Discuss the relevant elements of the poem "Night" from the Rig-Veda.The goddess Night has drawn near, looking about on many sides with her eyes. She has put on all her glories. The immortal goddess...
Discuss the relevant elements of the poem "Night" from the Rig-Veda.
The goddess Night has drawn near, looking about on many sides with her eyes. She has put on all her glories.
The immortal goddess has filled the wide space, the depths and the heights. She stems the tide of darkness with her light.
The goddess has drawn near, pushing aside her sister the twilight. Darkness, too, will give way.
As you came near to us today, we turned homeward to rest, as birds go to their home in a tree.
People who live in villages have gone home to rest, and animals with feet, and animals with wings, even the ever-searching hawks.
Ward off the she-wolf and the wolf; ward off the thief. O night full of waves, be easy for us to cross over.
Darkness--palpable black, and painted--has come upon me. O Dawn, banish it like a debt.
I have driven this hymn to you as the herdsman drives cows. Choose and accept it, O Night, daughter of the sky, like a song of praise to a conqueror.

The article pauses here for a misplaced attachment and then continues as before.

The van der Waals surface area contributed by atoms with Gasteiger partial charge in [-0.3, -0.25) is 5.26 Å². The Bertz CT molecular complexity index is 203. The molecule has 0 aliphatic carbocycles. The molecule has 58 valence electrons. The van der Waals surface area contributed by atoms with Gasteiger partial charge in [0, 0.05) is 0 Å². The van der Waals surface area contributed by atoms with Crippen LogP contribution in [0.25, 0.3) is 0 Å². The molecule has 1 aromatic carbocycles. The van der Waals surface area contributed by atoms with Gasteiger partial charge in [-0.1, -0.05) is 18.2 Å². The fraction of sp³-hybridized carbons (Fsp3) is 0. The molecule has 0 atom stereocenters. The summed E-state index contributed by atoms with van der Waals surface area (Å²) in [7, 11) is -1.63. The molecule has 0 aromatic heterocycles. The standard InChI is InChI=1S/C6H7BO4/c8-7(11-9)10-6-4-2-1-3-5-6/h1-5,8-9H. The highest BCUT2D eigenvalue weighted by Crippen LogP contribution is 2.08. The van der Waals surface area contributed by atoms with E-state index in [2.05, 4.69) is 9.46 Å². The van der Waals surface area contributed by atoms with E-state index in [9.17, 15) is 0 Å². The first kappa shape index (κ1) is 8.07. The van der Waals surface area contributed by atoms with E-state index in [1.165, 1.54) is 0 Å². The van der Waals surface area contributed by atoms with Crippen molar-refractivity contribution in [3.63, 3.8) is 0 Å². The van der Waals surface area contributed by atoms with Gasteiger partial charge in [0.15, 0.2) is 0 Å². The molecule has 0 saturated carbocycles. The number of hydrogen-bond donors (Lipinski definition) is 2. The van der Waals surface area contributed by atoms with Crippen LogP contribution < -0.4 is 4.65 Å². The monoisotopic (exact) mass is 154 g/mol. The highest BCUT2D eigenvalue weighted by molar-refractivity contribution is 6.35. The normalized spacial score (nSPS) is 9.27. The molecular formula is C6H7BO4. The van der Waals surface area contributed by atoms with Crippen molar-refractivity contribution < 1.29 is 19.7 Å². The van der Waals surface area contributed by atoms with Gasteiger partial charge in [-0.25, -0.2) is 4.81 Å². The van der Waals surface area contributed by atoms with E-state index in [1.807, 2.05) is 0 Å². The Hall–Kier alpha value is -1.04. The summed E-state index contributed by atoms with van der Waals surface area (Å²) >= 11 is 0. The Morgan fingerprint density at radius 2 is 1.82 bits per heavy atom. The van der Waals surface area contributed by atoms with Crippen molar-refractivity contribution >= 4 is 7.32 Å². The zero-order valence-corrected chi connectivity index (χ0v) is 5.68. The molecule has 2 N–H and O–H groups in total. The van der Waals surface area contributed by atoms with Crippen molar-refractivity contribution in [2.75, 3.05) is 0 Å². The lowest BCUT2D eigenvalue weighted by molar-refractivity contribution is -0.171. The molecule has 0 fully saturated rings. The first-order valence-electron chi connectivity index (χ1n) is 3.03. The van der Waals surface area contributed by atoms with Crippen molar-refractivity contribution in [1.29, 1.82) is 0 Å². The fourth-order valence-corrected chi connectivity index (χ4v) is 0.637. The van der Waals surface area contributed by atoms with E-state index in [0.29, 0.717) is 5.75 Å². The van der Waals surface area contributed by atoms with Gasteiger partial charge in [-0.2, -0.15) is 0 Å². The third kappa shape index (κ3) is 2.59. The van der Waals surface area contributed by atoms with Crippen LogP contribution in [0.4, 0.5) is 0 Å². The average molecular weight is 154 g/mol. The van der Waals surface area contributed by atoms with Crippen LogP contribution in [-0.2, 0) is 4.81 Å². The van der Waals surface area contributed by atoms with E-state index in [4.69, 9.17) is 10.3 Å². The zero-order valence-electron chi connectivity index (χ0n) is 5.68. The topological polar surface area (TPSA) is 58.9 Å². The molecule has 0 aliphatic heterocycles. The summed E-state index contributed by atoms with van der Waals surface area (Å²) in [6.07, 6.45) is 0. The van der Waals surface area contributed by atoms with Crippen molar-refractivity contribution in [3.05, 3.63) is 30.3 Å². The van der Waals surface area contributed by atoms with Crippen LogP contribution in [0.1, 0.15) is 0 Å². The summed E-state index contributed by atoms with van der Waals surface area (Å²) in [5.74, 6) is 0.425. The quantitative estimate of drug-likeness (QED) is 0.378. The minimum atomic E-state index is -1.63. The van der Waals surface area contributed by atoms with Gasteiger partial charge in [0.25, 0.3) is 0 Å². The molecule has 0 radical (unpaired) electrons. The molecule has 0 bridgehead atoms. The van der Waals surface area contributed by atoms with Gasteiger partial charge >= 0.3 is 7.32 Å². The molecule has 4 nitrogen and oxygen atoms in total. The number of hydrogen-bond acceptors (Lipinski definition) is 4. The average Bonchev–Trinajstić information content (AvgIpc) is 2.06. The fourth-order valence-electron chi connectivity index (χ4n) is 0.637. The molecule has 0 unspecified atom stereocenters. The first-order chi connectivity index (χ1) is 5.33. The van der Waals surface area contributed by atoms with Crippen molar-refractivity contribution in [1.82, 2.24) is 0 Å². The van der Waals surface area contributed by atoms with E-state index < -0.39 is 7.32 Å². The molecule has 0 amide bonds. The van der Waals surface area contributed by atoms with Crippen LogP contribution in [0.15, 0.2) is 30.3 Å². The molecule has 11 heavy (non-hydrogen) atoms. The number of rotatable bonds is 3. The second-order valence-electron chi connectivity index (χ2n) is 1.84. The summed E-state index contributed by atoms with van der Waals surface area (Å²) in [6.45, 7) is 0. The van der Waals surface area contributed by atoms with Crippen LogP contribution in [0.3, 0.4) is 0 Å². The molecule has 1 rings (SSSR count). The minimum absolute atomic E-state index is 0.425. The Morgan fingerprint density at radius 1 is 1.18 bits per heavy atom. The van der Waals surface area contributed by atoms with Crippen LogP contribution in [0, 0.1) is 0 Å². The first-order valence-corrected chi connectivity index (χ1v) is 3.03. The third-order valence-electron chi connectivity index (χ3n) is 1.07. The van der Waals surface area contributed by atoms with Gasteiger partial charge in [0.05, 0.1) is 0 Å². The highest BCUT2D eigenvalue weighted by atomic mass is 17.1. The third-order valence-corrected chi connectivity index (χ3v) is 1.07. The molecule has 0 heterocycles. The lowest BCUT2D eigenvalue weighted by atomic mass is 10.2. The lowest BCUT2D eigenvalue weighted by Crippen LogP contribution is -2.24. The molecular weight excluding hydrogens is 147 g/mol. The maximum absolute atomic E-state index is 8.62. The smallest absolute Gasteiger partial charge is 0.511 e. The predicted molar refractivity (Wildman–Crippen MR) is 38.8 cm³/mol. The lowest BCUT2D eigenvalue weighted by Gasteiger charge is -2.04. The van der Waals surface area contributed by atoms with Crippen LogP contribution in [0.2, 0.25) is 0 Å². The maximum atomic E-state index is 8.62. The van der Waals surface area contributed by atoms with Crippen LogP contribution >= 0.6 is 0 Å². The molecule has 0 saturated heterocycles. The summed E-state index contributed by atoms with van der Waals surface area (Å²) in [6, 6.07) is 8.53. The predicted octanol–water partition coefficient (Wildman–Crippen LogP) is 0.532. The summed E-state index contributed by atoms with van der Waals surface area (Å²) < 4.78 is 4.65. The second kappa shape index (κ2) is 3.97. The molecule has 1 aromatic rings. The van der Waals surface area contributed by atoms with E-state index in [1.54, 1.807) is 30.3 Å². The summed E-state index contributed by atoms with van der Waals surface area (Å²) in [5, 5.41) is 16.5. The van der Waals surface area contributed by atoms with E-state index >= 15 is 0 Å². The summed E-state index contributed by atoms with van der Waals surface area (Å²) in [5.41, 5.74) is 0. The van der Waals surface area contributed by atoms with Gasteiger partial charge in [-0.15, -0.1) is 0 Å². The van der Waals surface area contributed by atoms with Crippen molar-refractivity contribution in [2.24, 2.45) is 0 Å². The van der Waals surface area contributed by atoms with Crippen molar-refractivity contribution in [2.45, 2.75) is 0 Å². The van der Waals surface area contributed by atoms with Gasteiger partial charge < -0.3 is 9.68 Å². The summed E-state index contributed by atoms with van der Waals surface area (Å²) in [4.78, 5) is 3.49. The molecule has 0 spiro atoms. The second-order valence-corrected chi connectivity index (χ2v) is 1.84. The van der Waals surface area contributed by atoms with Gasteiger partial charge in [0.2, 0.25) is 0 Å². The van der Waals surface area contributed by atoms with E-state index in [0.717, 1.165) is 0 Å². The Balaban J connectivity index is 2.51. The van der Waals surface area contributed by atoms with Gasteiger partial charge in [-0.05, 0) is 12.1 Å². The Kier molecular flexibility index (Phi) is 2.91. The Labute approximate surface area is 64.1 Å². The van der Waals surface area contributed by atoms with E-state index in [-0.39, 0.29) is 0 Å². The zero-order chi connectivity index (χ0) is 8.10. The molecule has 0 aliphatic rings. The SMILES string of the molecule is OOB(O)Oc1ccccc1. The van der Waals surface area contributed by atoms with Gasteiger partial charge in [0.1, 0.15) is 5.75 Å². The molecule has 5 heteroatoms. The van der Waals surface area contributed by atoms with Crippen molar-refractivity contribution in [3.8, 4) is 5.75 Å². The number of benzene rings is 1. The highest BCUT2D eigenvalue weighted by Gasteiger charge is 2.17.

I think that the poem reflects much in way of Hindu beliefs regarding the forces of the divine. The fact that the poem exalts the Goddess of the Night reflects how Hinduism's pantheism attributes different natural elements to different gods. Notice in the poem how the Goddess of Night "pushes aside her sister the twilight." In this light, one can see how Hinduism utilizes its pantheistic nature to attribute different aspects of consciousness to other forms of the divine. Another uniquely Hindu element brought out in the poem is the yearning for a brief and close promixal interaction with the divine. This is seen in Hinduism in many forms in that the devotee is thankful for a brief interaction with the divine. Hindus frequently ask the Gods to "open their eyes" and smile upon the devotee, and this same tendency to yearn for a close and brief encounter with the divine is present in the poem. Rest for humans only happens when the Goddess of Night is "near to us today." The idea of the Goddess briefly coming near the devotee is a strongly Hindu idea. Along these lines, Hindu practices follow the idea of "warding off the evil eye" or asking the powers of the divine to remove evil with the idea of "warding" it off. The removal of obstacles is something of vital importance to the devotee. This is seen in the poem with the plea to "ward off the she- wolf" and "the wolf" and "the thief."